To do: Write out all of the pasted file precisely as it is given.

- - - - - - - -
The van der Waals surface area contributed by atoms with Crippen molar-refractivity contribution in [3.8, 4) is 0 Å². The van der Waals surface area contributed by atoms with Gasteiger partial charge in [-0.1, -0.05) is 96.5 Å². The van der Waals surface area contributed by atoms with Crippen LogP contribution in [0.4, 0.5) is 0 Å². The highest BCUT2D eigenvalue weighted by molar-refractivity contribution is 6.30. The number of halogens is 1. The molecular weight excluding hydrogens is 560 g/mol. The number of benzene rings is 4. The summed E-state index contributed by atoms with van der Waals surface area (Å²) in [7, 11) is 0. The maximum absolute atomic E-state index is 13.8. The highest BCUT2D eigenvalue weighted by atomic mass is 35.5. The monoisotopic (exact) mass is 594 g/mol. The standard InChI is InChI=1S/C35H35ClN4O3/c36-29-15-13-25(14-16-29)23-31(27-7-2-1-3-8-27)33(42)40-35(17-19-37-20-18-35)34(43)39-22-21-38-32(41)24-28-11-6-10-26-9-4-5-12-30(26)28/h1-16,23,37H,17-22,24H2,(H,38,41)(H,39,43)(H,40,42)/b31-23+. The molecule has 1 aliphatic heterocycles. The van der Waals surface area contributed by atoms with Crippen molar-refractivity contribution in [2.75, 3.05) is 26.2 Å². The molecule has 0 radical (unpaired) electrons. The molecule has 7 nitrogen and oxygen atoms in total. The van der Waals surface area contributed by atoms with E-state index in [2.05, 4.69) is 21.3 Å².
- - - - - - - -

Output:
The van der Waals surface area contributed by atoms with Crippen molar-refractivity contribution in [3.8, 4) is 0 Å². The van der Waals surface area contributed by atoms with Gasteiger partial charge in [-0.1, -0.05) is 96.5 Å². The van der Waals surface area contributed by atoms with Crippen LogP contribution in [0.4, 0.5) is 0 Å². The highest BCUT2D eigenvalue weighted by molar-refractivity contribution is 6.30. The number of halogens is 1. The molecular weight excluding hydrogens is 560 g/mol. The number of benzene rings is 4. The summed E-state index contributed by atoms with van der Waals surface area (Å²) in [7, 11) is 0. The maximum absolute atomic E-state index is 13.8. The highest BCUT2D eigenvalue weighted by atomic mass is 35.5. The monoisotopic (exact) mass is 594 g/mol. The standard InChI is InChI=1S/C35H35ClN4O3/c36-29-15-13-25(14-16-29)23-31(27-7-2-1-3-8-27)33(42)40-35(17-19-37-20-18-35)34(43)39-22-21-38-32(41)24-28-11-6-10-26-9-4-5-12-30(26)28/h1-16,23,37H,17-22,24H2,(H,38,41)(H,39,43)(H,40,42)/b31-23+. The molecule has 1 aliphatic heterocycles. The van der Waals surface area contributed by atoms with Crippen molar-refractivity contribution in [2.75, 3.05) is 26.2 Å². The molecule has 0 radical (unpaired) electrons. The molecule has 7 nitrogen and oxygen atoms in total. The van der Waals surface area contributed by atoms with E-state index in [2.05, 4.69) is 21.3 Å².